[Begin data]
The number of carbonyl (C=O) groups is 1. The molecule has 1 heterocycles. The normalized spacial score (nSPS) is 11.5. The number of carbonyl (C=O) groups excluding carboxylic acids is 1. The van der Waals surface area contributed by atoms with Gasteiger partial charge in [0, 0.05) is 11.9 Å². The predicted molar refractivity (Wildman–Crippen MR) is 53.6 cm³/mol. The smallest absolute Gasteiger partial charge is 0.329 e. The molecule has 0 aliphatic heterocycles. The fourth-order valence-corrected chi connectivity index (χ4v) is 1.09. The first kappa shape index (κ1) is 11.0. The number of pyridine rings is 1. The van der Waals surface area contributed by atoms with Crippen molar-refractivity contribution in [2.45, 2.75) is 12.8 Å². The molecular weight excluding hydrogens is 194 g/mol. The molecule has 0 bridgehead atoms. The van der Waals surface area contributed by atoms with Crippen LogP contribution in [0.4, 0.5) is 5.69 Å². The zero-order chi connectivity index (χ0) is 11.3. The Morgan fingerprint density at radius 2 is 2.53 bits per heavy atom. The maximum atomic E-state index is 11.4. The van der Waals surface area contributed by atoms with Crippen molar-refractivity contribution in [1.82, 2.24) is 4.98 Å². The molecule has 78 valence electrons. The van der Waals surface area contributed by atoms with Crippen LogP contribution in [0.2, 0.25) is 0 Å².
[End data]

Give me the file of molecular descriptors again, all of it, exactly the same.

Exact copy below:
The number of carbonyl (C=O) groups is 1. The molecule has 1 heterocycles. The normalized spacial score (nSPS) is 11.5. The number of carbonyl (C=O) groups excluding carboxylic acids is 1. The van der Waals surface area contributed by atoms with Gasteiger partial charge in [0, 0.05) is 11.9 Å². The predicted molar refractivity (Wildman–Crippen MR) is 53.6 cm³/mol. The smallest absolute Gasteiger partial charge is 0.329 e. The molecule has 0 aliphatic heterocycles. The fourth-order valence-corrected chi connectivity index (χ4v) is 1.09. The first kappa shape index (κ1) is 11.0. The number of pyridine rings is 1. The van der Waals surface area contributed by atoms with Crippen molar-refractivity contribution in [2.45, 2.75) is 12.8 Å². The molecular weight excluding hydrogens is 194 g/mol. The molecule has 0 bridgehead atoms. The van der Waals surface area contributed by atoms with Crippen LogP contribution in [0.4, 0.5) is 5.69 Å². The zero-order chi connectivity index (χ0) is 11.3. The Morgan fingerprint density at radius 2 is 2.53 bits per heavy atom. The maximum atomic E-state index is 11.4. The van der Waals surface area contributed by atoms with Crippen molar-refractivity contribution in [1.82, 2.24) is 4.98 Å². The molecule has 78 valence electrons. The van der Waals surface area contributed by atoms with Crippen LogP contribution in [0.2, 0.25) is 0 Å².